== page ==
Andre Ethier led the response. While Manny Ramirez took the spotlight, it was Ethier hitting a ridiculous .462 last September.
And with Ramirez having lost his power this summer, it is Ethier who is the most productive of the Dodgers, having leaped past All-Star catcher Russell Martin and former top pick James Loney, and now he's vying with Matt Kemp as the club's most valuable position player.
He's also earned primetime coverage with an MLB-best five walk-off hits, three of them home runs. He figures to be the first Dodgers outfielder with a 30-homer, 100-RBI season since Shawn Green in 2002. He's been named National League Player of the Week twice.
"He's been really clutch for the team," said pitcher Chad Billingsley. "He's had all of those game-winning hits. He's been able to rise to the occasion."
And it's hard for anyone to know how good he will get, because his home run and RBI totals increase each season -- 11-55 in '06, 13-64 in '07, 20-77 in '08 and a team-high 27-87 with five weeks to play in '09.
"I still think he's got some more [untapped ability] once he gets the hitting zone figured out," Torre said.
On a team where the iconic manager is clearly the primary leader, Ethier is emerging as the player his club relies on the most.
"You always want to be a leader and contribute and be part of a team," said Ethier. "You don't always have to be vocal. Maybe you do the little things -- show up on time, go about your business in a professional manner. When you have leaders on a team you look up to, that spreads throughout the clubhouse. A bad leader spreads too. Good ones are out in front. You want guys to lead the right way and be the right examples on and off the field."
Arizona State University baseball coach Pat Murphy sees what the scouts missed on Ethier, who wasn't drafted out of high school because he lacked power and running speed.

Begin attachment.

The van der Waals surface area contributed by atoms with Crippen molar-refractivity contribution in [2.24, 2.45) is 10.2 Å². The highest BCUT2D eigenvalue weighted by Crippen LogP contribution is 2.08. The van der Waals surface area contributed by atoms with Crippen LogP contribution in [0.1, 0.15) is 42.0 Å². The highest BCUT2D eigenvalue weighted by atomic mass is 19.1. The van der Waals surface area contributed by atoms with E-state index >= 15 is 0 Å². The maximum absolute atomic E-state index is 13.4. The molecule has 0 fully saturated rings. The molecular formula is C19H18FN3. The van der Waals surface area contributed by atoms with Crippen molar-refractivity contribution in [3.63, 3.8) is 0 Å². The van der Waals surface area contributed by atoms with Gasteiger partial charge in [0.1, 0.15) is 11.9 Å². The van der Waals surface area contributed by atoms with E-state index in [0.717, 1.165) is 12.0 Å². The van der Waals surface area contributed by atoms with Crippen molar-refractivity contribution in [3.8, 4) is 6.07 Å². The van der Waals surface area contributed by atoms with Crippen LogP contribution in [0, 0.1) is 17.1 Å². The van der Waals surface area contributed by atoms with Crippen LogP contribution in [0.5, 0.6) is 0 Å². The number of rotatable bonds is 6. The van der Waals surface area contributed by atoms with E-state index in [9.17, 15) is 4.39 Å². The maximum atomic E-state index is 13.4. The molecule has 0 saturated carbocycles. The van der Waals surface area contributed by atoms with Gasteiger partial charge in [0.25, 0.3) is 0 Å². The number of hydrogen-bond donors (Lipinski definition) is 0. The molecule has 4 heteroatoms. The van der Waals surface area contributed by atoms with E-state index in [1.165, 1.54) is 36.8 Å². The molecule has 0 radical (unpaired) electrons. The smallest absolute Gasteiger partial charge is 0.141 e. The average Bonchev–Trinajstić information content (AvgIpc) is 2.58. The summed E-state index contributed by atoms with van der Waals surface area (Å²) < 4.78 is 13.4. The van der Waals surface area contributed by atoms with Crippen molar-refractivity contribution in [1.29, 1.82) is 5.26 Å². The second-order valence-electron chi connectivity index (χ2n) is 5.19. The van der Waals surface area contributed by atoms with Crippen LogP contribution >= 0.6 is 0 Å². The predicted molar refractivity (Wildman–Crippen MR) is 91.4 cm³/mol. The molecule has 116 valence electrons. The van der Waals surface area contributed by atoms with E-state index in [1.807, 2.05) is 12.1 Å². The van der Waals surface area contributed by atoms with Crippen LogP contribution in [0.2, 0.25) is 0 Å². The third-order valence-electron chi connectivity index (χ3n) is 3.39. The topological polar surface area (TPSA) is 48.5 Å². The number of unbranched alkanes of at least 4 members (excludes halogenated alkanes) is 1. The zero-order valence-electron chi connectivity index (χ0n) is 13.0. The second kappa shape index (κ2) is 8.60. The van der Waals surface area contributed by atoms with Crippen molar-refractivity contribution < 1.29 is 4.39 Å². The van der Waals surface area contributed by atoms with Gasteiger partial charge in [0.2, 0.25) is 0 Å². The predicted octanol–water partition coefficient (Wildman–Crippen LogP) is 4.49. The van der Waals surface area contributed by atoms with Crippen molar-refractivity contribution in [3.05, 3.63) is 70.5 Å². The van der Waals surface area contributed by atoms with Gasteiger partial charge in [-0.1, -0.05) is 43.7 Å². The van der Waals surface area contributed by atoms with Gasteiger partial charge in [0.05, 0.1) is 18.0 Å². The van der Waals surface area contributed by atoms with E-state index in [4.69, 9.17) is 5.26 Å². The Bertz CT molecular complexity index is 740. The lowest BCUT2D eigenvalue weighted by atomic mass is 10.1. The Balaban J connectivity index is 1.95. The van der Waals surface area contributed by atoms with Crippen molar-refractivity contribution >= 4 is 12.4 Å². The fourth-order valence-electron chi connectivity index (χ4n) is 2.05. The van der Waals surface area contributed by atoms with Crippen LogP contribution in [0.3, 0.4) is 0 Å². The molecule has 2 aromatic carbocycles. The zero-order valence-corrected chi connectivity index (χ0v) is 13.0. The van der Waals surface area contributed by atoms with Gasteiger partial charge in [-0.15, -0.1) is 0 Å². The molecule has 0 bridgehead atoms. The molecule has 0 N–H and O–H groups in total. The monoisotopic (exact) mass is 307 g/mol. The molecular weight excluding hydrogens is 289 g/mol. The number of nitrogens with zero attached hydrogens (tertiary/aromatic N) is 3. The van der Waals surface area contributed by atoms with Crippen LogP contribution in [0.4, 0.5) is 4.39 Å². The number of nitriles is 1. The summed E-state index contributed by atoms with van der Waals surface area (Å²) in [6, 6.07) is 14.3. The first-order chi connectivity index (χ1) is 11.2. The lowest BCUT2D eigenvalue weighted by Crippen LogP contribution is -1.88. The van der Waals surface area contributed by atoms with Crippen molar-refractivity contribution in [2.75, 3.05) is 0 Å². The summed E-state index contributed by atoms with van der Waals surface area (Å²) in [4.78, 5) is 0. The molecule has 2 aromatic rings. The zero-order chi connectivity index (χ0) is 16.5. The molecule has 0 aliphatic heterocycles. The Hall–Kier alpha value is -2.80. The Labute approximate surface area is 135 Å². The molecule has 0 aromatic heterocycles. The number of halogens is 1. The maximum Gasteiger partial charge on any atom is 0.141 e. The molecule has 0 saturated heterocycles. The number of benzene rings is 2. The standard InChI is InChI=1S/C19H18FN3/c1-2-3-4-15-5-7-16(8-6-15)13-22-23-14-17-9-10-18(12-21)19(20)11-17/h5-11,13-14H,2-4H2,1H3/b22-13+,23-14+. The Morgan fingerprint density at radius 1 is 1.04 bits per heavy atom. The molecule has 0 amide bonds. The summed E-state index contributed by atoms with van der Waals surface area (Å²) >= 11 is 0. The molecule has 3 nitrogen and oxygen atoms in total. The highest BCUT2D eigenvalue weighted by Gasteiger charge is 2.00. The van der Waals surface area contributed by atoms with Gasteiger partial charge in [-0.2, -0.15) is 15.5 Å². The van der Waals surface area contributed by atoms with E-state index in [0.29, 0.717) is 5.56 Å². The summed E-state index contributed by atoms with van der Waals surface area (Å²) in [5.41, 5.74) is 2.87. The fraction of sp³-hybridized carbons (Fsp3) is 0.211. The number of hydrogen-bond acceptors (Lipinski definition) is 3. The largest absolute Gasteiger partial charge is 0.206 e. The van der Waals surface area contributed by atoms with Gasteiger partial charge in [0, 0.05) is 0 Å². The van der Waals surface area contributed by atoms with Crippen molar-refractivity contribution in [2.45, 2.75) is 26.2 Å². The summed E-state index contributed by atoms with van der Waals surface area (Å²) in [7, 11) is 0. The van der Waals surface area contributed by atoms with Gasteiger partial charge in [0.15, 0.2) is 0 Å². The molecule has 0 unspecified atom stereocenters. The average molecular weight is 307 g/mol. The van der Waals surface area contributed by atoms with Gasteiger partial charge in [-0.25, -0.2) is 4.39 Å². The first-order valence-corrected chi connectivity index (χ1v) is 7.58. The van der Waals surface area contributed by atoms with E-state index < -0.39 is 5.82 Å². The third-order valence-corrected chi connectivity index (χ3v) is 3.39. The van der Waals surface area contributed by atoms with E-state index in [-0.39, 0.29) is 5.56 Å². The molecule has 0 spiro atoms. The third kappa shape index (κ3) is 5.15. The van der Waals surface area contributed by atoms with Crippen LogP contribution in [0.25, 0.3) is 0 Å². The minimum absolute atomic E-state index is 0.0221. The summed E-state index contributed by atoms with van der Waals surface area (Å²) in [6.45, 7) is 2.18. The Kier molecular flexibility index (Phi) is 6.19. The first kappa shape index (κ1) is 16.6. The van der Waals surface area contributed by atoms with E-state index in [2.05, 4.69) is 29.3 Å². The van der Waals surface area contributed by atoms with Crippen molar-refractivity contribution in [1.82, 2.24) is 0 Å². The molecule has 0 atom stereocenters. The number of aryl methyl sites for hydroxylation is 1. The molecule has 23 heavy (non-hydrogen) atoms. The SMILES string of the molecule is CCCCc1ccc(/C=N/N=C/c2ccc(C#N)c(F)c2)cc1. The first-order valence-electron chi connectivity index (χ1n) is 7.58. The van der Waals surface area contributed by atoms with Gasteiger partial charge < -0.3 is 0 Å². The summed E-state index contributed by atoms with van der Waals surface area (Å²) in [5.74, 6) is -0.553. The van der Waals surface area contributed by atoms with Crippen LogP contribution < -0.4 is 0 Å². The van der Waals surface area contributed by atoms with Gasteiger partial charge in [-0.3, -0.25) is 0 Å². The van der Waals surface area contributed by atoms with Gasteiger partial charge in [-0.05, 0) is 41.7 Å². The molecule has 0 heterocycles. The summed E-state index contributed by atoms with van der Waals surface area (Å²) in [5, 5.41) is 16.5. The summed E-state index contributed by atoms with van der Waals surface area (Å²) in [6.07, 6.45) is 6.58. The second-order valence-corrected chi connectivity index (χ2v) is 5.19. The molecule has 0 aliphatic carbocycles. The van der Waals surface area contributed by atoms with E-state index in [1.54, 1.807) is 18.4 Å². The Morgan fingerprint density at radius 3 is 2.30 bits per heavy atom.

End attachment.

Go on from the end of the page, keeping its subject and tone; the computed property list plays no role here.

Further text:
"The thing people don't know about Andre, he's not a kid who just tries to fit in, he tries to excel," said Murphy. "This kid is very, very driven. He wants to be a major, Major Leaguer."
Ethier never hit more than 18 home runs in any of his three full Minor League seasons with the Oakland A's, one of which was shortened by a fractured vertebrae. His last season in the A's organization, he was named the 2005 Texas League Player of the Year. That caught the eye of Dodgers scout Al LaMacchia, who recommended the Dodgers ask for Ethier in return when the A's were willing to take Milton Bradley.
Ethier spent one month at Triple-A after his acquisition, was promoted in May when Ricky Ledee was injured, and has been an improving Major Leaguer ever since.
"He's become a lot more polished than when I first saw him," said teammate Juan Pierre, who lost his starting job to Ethier last spring.
"He always would put together a good at-bat, but he hit a lot of balls with topspin in '07. I don't know what changed or what happened, but now those balls are way out. He's learned to hit with backspin. Now he hits for power and average, when a lot of power hitters are happy to hit .240. He's able to do both. Of course, he's strong as an ox. Some guys, as their body develops, they get power they didn't used to have. He's gone through 20 [home runs] and 25 and hopefully he'll get 30 this year and you could see him get into the 40s."
Kemp said the young Dodgers have essentially played together as a unit since the Minor Leagues and "we know each other's games."